Trauma first aid


If someone is trying to deal with a serious traumatic experience then we highly recommend that they contact a qualified mental health professionsal for support and guidance. This is especially so if the person is depressed or suicidal.

That said, there are still many things that we can do to help ourselves and others. Here are some examples of things that can help someone cope with a traumatic situation.

• Whenever possible meet with people that you trust for support. If you don’t have anyone local, then perhaps there is someone that you could phone or email. It helps if we can be reassured by someone that we trust.
• Focus on your resources and support systems.
• Do things that help you feel calmer or more centered.
• Avoid telling your story in a repetitive way – this can be re-traumatizing. Especially avoid going into a lot of detail and rushing through the story – take breaks and try to remember things that helped you to get through the situation.
• Feel your feelings and allow your emotions to be expressed in a productive way. We need to process feelings without overwhelming ourselves with all the details.

Emotional Response
Normal reactions to a traumatic event include:

• Shock / Numbness
• Dissociation / A sense of being cut off
• Nightmares
• Easily irritated / Anger / Acting out aggressively
• Deep sorrow
• Fear / Anxiety / Helplessness / Confusion
• Hyper-vigilant (‘on guard’)

Sometimes these responses only last a few days. However, if the person is traumatized then they will be present even months later.

Physical Response
It is natural to have a physical reaction to stress. They can include:s

• Heart beating faster / Difficulty breathing / Blood pressure going up
• Stomach tightening / Knot in the throat
• Skin cold
• Mind racing
• Difficulty sleeping
• Eating too much

Symptoms are diverse and can come and go. Try to be aware of these and other impulses, and to accept that you are deeply upset – and that it will pass.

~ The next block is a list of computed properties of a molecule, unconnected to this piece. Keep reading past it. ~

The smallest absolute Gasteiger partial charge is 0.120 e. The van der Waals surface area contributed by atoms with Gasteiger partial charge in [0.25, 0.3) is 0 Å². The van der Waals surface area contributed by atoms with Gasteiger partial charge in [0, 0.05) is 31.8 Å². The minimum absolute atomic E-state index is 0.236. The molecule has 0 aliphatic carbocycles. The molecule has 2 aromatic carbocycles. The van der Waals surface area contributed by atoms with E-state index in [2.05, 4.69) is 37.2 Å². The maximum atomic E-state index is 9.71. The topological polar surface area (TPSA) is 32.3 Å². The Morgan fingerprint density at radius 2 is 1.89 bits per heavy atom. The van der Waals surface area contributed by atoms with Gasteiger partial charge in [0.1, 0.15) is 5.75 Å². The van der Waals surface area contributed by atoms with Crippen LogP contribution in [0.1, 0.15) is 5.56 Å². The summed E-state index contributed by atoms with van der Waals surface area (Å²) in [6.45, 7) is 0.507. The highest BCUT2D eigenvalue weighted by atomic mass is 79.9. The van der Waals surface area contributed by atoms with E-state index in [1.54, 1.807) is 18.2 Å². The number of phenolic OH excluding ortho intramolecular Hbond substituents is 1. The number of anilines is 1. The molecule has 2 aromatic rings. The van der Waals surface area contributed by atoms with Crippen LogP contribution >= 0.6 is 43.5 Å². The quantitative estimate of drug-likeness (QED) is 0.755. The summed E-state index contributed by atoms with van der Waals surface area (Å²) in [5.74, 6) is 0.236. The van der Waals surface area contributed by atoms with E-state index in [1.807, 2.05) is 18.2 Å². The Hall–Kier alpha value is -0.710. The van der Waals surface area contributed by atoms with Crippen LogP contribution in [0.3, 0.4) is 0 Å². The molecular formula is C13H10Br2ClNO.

Discharging stress
We can help our nervous system recuperate its balance by understanding how it discharges when it is over-stimulated. Some examples of this are:

• Trembling / Shaking
• Sweating / Warmth in the body
• Stomach gurgling
• Breathing deeply
• Crying
• Laughing

Experiencing any of these symptoms means that we are discharging some of the traumatic energy from our body and coming back into balance. Mostly, we should just observe what’s happening in our body without judgment, just watching and understanding that our body (by Krishna’s mercy) has the innate ability to regain its balance if we just let it feel what it feels, and give it the time to do what it needs to do.
Possible exercises
It helps to stay ‘grounded’ when dealing with unpleasant feelings and memories. For example, if you are feeling disoriented, confused, or upset, you can do the following:

1. Sit on a chair, feel your feet on the ground, press on your thighs, feel yourself sitting on the chair, your back supported by the chair; look around you and pick six objects that have red or blue. This should allow you to feel in the present, more grounded, and in your body. Notice how your breath gets deeper and calmer. You may want to go outdoors and find a peaceful place to sit on the grass. As you do, feel how you can be held and supported by the earth.

2. Here is an exercise that will allow you to feel your body as a ‘container’ to hold your feelings. Gently pat the different parts of your body with your hand. Your body may feel more tingling, more alive, and you may feel more connected to your feelings.

3. Vigorous exercise can help avoid depression and is a possible channel for aggression.

Humans are extremely resilient and can recuperate from the most terrible tragedies. We also have the ability to be positively transformed by our traumas.


2 Responses to “Trauma first aid”

  1. Lynn Says:

    Have you looked into the Trauma Resiliency Model? A short version of Somatic Experiencing, being utillied all over the world. see and other pages.

    It’s good to see people talking about shaking. We all need to know that it is a healthy release. Not something wierd to be stopped because it scares somebody.


  2. kancana Says:

    Dear Lynn,

    Thank you for your comments. Much appreciated. Yes, shaking is important… 🙂 Not a lot of people know that… 🙂 I will have a look at the webpage you suggested.

    How did you find out about my blog? Do you have one?

    Warm regards,

    Kancana-valli dd

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